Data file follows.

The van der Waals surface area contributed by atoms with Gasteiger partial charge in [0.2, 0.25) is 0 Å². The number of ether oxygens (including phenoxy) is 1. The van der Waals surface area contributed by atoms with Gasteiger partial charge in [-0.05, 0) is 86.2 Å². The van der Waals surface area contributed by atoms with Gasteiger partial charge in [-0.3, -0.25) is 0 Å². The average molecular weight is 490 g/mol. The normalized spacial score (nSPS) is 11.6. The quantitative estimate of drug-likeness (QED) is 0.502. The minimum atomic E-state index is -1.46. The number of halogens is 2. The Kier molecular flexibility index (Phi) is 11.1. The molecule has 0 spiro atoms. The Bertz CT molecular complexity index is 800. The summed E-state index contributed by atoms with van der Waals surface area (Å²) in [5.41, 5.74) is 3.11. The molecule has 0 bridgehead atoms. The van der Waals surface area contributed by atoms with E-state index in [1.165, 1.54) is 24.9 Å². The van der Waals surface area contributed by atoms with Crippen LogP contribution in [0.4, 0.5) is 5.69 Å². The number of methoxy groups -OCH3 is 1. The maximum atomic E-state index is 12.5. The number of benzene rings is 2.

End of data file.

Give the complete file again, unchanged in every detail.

The van der Waals surface area contributed by atoms with Gasteiger partial charge in [0.2, 0.25) is 0 Å². The number of ether oxygens (including phenoxy) is 1. The van der Waals surface area contributed by atoms with Gasteiger partial charge in [-0.05, 0) is 86.2 Å². The van der Waals surface area contributed by atoms with Gasteiger partial charge in [-0.3, -0.25) is 0 Å². The average molecular weight is 490 g/mol. The normalized spacial score (nSPS) is 11.6. The quantitative estimate of drug-likeness (QED) is 0.502. The minimum atomic E-state index is -1.46. The number of halogens is 2. The Kier molecular flexibility index (Phi) is 11.1. The molecule has 0 spiro atoms. The Bertz CT molecular complexity index is 800. The summed E-state index contributed by atoms with van der Waals surface area (Å²) in [5.41, 5.74) is 3.11. The molecule has 0 bridgehead atoms. The van der Waals surface area contributed by atoms with E-state index in [1.165, 1.54) is 24.9 Å². The van der Waals surface area contributed by atoms with Crippen LogP contribution in [0.4, 0.5) is 5.69 Å². The number of methoxy groups -OCH3 is 1. The maximum atomic E-state index is 12.5. The number of benzene rings is 2.